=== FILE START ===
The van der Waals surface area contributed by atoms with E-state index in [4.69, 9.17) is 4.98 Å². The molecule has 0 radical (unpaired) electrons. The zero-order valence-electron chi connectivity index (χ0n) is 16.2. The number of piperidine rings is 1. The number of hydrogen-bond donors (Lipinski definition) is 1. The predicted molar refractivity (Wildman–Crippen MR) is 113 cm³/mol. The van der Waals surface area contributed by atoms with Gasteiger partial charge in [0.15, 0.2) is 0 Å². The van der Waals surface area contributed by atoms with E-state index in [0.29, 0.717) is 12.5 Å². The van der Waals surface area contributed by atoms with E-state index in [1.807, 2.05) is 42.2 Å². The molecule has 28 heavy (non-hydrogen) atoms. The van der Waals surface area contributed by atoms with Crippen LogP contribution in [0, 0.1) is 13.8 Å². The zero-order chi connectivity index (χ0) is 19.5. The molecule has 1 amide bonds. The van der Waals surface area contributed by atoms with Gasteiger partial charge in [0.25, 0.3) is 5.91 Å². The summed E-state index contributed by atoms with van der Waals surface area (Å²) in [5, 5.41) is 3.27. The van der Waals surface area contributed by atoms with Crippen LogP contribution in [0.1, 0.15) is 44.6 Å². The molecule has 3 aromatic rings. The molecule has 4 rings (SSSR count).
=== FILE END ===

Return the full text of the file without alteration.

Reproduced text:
The van der Waals surface area contributed by atoms with E-state index in [4.69, 9.17) is 4.98 Å². The molecule has 0 radical (unpaired) electrons. The zero-order valence-electron chi connectivity index (χ0n) is 16.2. The number of piperidine rings is 1. The number of hydrogen-bond donors (Lipinski definition) is 1. The predicted molar refractivity (Wildman–Crippen MR) is 113 cm³/mol. The van der Waals surface area contributed by atoms with Gasteiger partial charge in [0.15, 0.2) is 0 Å². The van der Waals surface area contributed by atoms with E-state index in [0.29, 0.717) is 12.5 Å². The van der Waals surface area contributed by atoms with E-state index in [1.807, 2.05) is 42.2 Å². The molecule has 28 heavy (non-hydrogen) atoms. The van der Waals surface area contributed by atoms with Crippen LogP contribution in [0, 0.1) is 13.8 Å². The zero-order chi connectivity index (χ0) is 19.5. The molecule has 1 amide bonds. The van der Waals surface area contributed by atoms with Gasteiger partial charge in [0.25, 0.3) is 5.91 Å². The summed E-state index contributed by atoms with van der Waals surface area (Å²) in [5, 5.41) is 3.27. The van der Waals surface area contributed by atoms with Crippen LogP contribution in [0.1, 0.15) is 44.6 Å². The molecule has 3 aromatic rings. The molecule has 4 rings (SSSR count).